Altogether, these updates decreased our cost-effectiveness estimate of Nutrition International's program in Chad from 30x as cost-effective as cash transfers to 20x cash. This estimate is still well above our current bar for directing funding (10x cash).
Funding for VAS campaigns globally
Based on conversations with funders and implementers supporting VAS campaigns, our understanding is that the primary sources of funding for VAS other than GiveWell are domestic governments, Global Affairs Canada, and UNICEF. Global Affairs Canada, via grants to Nutrition International and UNICEF, seems to be the primary other funder of VAS in countries with the highest child mortality rates, and we do not expect its future support to be significantly higher than its past support, though this is uncertain.17 We also expect funding for VAS from UNICEF, beyond its funding from Global Affairs Canada, to be limited, though we don't have a strong understanding of how UNICEF's country offices decide where and when to support VAS.18
Another consideration in the global funding landscape for VAS is whether VAS campaigns are able to be co-delivered with other campaigns, such as polio vaccination campaigns. VAS can be delivered more cheaply when it piggybacks on another campaign, and historically polio campaigns were the chosen vehicle.19 As polio campaigns decreased in frequency over the last few years, costs of VAS campaigns increased.20 However, polio campaigns may increase again due to an increase in polio cases, which may again change VAS implementation possibilities.21 Nutrition International currently expects to be able to integrate one of its biannual VAS campaigns with a vaccination campaign each year.22 The cost of the program could substantially increase if Nutrition International is unable to find opportunities for integration and instead delivers two standalone VAS campaigns per year.23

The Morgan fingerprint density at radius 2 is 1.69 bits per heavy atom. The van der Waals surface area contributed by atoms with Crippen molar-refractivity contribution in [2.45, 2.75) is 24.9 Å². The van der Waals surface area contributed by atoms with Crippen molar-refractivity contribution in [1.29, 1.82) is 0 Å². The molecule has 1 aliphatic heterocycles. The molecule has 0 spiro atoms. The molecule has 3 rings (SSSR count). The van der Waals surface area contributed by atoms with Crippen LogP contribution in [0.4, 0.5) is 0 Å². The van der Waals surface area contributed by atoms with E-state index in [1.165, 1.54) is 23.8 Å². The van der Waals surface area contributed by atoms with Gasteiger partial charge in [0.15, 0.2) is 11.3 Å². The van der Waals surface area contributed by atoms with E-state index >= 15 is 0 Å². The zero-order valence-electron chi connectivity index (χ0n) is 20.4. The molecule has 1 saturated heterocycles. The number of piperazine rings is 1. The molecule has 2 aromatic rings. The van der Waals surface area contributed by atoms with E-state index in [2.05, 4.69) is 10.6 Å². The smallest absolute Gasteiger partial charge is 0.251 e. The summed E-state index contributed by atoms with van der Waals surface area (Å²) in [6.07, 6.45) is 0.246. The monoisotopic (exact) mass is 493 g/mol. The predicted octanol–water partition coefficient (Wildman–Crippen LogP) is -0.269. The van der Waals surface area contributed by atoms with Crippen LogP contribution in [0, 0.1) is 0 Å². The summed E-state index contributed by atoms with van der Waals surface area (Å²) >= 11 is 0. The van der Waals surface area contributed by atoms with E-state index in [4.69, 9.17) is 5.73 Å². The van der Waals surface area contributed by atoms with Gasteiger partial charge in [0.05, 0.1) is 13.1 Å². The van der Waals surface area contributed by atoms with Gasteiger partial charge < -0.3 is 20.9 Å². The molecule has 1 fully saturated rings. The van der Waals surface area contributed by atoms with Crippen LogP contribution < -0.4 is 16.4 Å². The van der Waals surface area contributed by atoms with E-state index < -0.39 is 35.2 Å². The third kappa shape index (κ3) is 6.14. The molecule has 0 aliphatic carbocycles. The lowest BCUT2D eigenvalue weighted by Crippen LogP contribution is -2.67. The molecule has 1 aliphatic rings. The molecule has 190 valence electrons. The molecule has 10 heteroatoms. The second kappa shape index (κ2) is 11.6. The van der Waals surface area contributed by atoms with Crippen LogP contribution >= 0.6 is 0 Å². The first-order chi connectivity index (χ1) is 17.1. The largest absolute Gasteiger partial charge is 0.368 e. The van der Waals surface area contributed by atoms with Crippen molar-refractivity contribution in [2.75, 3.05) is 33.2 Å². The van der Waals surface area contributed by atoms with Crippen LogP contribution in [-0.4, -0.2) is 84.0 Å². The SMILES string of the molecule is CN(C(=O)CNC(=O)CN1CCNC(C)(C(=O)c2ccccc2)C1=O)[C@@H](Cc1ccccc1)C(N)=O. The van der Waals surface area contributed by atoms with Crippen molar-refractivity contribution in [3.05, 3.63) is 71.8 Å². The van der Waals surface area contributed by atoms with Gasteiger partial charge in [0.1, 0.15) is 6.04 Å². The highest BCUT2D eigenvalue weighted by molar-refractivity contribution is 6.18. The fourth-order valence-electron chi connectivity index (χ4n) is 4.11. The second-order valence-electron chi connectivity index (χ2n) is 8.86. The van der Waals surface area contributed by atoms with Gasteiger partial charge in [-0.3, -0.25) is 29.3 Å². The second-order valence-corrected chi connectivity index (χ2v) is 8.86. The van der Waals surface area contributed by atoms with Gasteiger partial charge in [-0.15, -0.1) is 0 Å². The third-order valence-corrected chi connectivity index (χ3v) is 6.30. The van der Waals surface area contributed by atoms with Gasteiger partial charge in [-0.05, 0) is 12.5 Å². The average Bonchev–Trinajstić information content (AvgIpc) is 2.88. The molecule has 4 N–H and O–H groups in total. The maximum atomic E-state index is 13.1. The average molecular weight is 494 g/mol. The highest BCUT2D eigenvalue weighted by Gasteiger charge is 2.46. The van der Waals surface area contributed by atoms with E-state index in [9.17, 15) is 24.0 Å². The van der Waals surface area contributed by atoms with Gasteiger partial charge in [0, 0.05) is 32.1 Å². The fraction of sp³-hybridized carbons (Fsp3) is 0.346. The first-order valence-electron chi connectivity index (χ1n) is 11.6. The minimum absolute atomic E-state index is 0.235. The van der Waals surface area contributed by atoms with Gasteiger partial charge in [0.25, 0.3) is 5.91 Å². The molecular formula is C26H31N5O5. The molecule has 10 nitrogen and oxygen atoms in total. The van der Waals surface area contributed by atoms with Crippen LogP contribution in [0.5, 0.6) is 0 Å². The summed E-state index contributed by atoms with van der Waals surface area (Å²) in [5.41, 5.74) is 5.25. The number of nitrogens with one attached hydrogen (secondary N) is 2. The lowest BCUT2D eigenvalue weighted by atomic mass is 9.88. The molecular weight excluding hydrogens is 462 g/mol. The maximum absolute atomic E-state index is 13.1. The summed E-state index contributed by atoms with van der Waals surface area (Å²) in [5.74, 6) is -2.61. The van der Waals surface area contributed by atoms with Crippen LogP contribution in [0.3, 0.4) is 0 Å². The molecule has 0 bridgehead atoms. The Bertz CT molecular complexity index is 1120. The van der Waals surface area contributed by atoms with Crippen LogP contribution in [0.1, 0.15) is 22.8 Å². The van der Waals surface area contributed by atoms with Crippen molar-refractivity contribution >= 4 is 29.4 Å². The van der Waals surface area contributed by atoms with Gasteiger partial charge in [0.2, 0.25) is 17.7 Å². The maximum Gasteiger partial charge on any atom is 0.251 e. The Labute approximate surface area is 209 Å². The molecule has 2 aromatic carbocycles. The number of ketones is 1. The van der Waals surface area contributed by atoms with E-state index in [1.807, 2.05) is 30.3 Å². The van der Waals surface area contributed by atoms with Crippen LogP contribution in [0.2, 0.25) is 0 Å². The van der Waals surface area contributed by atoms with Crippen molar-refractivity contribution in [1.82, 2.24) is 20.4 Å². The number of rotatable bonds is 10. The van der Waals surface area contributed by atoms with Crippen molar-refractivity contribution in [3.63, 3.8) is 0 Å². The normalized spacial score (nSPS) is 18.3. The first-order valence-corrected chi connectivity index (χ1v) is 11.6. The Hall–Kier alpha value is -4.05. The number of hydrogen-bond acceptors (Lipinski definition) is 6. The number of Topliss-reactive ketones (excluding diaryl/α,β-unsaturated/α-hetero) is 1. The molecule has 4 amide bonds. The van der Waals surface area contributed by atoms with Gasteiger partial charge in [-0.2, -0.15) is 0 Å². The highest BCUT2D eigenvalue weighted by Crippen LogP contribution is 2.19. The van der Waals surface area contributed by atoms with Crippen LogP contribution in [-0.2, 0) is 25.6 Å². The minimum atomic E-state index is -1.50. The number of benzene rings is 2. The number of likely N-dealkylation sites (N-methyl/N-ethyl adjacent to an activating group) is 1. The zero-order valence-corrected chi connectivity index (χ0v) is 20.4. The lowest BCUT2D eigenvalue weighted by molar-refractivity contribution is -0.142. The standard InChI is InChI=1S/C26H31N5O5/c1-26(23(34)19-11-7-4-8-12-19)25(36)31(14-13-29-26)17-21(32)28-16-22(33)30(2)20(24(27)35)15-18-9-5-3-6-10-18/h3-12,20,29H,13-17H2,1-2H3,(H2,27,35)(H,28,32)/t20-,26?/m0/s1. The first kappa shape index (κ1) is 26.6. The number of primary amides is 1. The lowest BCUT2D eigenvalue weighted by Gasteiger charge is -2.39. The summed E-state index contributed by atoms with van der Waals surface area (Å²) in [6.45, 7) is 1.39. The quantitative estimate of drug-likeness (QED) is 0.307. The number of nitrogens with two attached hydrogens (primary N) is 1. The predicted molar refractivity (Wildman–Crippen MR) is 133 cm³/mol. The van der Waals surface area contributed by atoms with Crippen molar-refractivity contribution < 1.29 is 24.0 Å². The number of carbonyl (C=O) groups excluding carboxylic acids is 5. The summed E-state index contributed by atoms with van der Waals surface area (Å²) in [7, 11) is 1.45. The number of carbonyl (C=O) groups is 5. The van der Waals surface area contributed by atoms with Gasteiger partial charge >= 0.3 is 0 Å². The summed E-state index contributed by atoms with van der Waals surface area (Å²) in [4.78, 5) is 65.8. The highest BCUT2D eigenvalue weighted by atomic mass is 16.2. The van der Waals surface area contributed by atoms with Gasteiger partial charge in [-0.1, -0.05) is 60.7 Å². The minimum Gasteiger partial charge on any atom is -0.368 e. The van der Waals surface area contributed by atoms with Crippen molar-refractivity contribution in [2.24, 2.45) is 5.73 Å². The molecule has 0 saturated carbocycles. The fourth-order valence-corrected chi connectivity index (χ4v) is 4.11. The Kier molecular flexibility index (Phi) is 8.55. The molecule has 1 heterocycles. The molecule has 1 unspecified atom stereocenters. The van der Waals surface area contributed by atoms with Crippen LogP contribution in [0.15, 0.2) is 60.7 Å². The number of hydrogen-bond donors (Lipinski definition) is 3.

Given the global picture of limited and possibly slightly shrinking funding for VAS, paired with increasing costs to deliver VAS as a standalone intervention rather than as an integrated campaign, we believe it is unlikely that this grant will cause much funding to be crowded out of the VAS funding landscape in highly cost-effective locations.
Funding for VAS campaigns in Chad
Our understanding of the funding landscape for VAS campaigns in Chad has not changed much since our last grant investigation. Nutrition International informed us that UNICEF has limited funding for VAS campaigns in Chad, though UNICEF may be receiving new funding from Global Affairs Canada.24